Boris Johnson warns he'll impose vaccine passports and compulsory facemasks if Covid soars over winter

Boris Johnson wants to make vaccination cards mandatory for nightclubs and all indoor locations with more than 500 people if the Covid-19 cases increase too quickly in autumn and winter.

Face masks will also be required again and employees will be encouraged to work from home. However, the measures are only introduced as a “last resort” when the NHS is “overwhelmed”.

Mr Johnson and Health Secretary Sajid Javid released a plan to deal with the coronavirus this fall and winter today. They said they hoped to avoid introducing new restrictions, thanks in part to the introduction of “booster” vaccinations for the elderly and vulnerable who have already received two vaccinations.

READ MORE: Booster jabs start next week

However, the 30-page document provided details on a “Plan B”, including vaccine passports and more, that should be put in place if the virus spreads faster than the NHS can control.

And Mr Johnson said at a press conference on Downing Street, “We will keep further action in reserve – a Plan B.

“We now don’t see the need to continue with mandatory certification, for example. However, we will continue to work with the many companies that are preparing for such a program. In fact, over 200 events have already voluntarily used Covid certification.

“And it just doesn’t make sense to completely rule out that type of option now when we have to face the fact that it may still make all the difference between whether or not companies stay open at full capacity.

“We will also keep the option open to prescribe face-covering like elsewhere or to advise people to work from home again.”

For now, the government is launching a five-point plan that it hopes will keep the virus under control with no further restrictions required. Actions include a new round of booster vaccinations for anyone aged 50 and over, as well as nursing home staff and all frontline nursing and health workers.

The new booster jabs are slated to begin next week, with nursing home residents and workers lining up first, followed by people over the age of 80.

As announced earlier this week, children between the ages of 12 and 15 will also be offered vaccinations. And there will be a new drive to get people who have previously resisted vaccination to change their minds.

Second, the testing and tracing program remains in place, along with advice on self-isolating if you develop Covid-19 symptoms and the legal obligation for anyone testing a positive enemy for the virus to self-isolate for 10 days.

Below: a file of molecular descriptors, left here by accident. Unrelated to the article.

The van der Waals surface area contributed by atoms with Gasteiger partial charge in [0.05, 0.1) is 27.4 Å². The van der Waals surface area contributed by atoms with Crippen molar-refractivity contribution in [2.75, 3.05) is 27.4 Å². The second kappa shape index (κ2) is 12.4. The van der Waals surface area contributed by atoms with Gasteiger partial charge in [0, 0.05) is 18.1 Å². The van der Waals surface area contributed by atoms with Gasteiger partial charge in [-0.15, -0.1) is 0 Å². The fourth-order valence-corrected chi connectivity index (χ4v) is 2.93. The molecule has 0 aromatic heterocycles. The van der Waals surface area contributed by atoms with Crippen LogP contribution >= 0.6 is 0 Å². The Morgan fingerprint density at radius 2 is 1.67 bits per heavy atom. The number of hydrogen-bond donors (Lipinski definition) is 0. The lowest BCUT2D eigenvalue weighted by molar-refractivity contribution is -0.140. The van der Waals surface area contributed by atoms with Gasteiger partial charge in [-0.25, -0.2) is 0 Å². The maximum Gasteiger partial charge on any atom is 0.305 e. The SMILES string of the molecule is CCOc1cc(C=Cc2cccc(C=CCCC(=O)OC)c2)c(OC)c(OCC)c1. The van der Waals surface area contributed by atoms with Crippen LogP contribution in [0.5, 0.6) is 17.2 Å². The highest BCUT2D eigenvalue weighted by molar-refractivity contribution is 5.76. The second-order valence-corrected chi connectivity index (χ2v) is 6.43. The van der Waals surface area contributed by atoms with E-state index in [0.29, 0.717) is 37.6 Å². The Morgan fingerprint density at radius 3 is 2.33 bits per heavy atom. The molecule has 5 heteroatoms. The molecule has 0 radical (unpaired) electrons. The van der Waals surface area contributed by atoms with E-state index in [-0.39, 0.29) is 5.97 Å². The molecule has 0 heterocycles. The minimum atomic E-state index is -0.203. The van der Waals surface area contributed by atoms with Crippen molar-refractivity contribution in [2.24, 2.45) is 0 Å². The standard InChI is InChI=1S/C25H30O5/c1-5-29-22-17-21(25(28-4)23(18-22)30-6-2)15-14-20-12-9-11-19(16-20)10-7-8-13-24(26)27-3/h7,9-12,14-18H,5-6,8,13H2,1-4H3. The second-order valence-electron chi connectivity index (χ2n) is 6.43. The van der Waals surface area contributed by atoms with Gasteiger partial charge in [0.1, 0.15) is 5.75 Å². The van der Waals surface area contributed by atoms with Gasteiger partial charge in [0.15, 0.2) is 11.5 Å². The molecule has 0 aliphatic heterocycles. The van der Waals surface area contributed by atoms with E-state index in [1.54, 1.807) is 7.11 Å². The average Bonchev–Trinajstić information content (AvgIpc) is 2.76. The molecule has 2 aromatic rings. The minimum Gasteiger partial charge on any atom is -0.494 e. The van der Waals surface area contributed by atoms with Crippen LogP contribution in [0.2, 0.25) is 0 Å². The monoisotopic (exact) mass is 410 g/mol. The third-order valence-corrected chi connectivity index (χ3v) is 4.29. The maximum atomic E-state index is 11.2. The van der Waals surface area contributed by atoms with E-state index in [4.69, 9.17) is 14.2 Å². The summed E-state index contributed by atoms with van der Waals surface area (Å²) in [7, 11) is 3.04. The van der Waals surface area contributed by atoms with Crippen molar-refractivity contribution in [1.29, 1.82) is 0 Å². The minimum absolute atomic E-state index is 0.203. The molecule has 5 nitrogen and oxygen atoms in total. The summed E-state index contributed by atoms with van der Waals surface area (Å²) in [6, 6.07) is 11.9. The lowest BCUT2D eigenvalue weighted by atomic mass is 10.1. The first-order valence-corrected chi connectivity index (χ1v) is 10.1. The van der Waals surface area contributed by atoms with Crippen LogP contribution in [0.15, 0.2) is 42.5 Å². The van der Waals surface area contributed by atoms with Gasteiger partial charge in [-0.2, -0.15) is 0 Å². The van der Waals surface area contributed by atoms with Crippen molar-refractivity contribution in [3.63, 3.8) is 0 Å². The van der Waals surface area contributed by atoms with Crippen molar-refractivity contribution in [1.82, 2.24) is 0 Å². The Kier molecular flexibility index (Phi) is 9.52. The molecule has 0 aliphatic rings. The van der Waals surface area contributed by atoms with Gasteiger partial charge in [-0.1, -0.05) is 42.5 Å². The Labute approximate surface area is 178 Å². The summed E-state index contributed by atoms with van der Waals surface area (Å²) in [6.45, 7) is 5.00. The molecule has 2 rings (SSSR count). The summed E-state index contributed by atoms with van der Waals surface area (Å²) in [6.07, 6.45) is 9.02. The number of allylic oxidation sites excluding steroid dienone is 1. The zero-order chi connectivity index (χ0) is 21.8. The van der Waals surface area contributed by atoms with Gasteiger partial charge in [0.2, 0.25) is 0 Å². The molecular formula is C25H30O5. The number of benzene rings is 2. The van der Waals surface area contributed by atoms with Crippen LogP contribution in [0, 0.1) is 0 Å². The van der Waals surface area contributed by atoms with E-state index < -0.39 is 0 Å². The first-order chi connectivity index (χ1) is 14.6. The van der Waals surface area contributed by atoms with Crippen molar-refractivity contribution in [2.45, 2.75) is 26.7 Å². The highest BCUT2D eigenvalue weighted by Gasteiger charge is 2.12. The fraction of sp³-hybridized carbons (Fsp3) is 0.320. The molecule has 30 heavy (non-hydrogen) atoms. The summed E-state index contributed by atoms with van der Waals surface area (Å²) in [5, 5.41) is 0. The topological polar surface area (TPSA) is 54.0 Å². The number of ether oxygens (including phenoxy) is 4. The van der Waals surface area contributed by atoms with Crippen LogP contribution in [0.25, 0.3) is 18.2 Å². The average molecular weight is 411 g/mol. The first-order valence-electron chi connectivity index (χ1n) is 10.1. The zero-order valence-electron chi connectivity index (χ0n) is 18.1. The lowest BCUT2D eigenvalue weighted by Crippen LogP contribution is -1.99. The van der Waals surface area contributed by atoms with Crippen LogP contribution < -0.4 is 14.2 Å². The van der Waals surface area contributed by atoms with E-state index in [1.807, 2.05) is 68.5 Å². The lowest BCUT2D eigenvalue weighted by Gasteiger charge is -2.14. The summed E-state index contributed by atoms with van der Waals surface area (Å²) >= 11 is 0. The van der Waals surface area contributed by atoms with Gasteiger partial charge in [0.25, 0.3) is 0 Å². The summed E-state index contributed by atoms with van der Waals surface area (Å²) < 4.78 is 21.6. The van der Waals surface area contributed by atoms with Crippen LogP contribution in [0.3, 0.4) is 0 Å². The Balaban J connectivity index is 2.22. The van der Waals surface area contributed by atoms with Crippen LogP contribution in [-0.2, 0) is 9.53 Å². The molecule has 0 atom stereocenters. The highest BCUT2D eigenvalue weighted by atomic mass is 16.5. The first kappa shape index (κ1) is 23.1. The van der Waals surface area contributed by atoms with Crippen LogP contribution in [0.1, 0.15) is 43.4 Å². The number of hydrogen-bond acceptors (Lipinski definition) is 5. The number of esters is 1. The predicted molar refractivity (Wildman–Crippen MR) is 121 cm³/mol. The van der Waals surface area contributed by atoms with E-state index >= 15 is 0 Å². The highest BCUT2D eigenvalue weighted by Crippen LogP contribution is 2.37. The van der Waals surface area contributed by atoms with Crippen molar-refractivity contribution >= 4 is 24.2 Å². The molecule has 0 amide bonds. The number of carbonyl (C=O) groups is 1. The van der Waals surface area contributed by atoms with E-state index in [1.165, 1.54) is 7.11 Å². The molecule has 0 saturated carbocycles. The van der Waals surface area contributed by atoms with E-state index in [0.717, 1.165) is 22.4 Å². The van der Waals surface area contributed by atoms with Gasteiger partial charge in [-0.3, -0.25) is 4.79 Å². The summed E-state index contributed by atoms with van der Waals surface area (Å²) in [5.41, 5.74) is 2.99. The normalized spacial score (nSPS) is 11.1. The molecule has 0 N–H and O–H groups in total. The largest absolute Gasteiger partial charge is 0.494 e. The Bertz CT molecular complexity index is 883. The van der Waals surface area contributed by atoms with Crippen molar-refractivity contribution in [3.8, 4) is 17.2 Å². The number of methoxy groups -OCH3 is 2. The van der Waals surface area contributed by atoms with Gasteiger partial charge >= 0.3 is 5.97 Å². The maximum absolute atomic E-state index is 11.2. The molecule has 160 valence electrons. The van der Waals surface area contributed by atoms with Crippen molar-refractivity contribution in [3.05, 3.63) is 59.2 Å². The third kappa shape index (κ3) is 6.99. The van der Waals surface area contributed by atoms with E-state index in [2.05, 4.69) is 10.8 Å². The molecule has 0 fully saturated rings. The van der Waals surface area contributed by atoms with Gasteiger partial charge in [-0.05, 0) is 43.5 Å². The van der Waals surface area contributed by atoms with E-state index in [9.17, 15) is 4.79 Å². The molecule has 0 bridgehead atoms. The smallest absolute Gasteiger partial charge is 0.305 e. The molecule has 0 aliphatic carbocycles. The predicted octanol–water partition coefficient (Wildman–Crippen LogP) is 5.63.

Third, the government is providing the NHS with additional funding to help ease the current backlog of cases and cope with the expected increase in winter. This includes providing £ 63 billion over the 2020-21 period.

The fourth part of the plan is an advertising campaign asking people to behave in ways that will reduce the spread of the virus, including recommending that they meet outdoors whenever possible. And the fifth element is an ongoing effort to prevent visitors with the virus from arriving in the UK, despite the government also saying it will continue to open up foreign travel.

In addition, the government will extend laws giving councils the power to take action to fight the virus through March 2022. This allows public health officials to close certain venues, and doesn’t mean regional lockdowns recur.

However, the government’s winter plan also includes tougher measures in case initial proposals fail to get the virus under control. The document reads: “If the data suggests that the NHS is likely to come under unsustainable pressure, the government has prepared a Plan B for England.

“The government hopes it will not have to implement Plan B, but given the uncertainty, it is now finalizing details so the public and businesses know what to expect if further action is required.”

Plan B includes:

  • Vaccination records to ensure that only people with at least two vaccinations can visit halls with 500 or more participants, e.g. B. Nightclubs; Outdoor events with 4,000 or more attendees where those attendees are likely to be in close proximity to people from other households, such as B. Outdoor festivals; and all settings with 10,000 or more participants, such as stadium sports or music events.
  • Laws are being brought back in some places forcing people to wear face masks. The report says: “The exact settings will then be decided.”
  • Ask people to return to work from home, reduce their use of public transport, and reduce the number of face-to-face meetings and social activities.

Health Minister Sajid Javid warned that cases will increase as the weather gets colder. He said, “We need to be vigilant as fall and winter are favorable conditions for Covid-19 and other seasonal viruses.

“Children have returned to school. More and more people are returning to work. The changing weather means more people will be spending time indoors, and there will likely be a lot of demand for those with non-Covid on the NHS, including the flu and noroviruses. “

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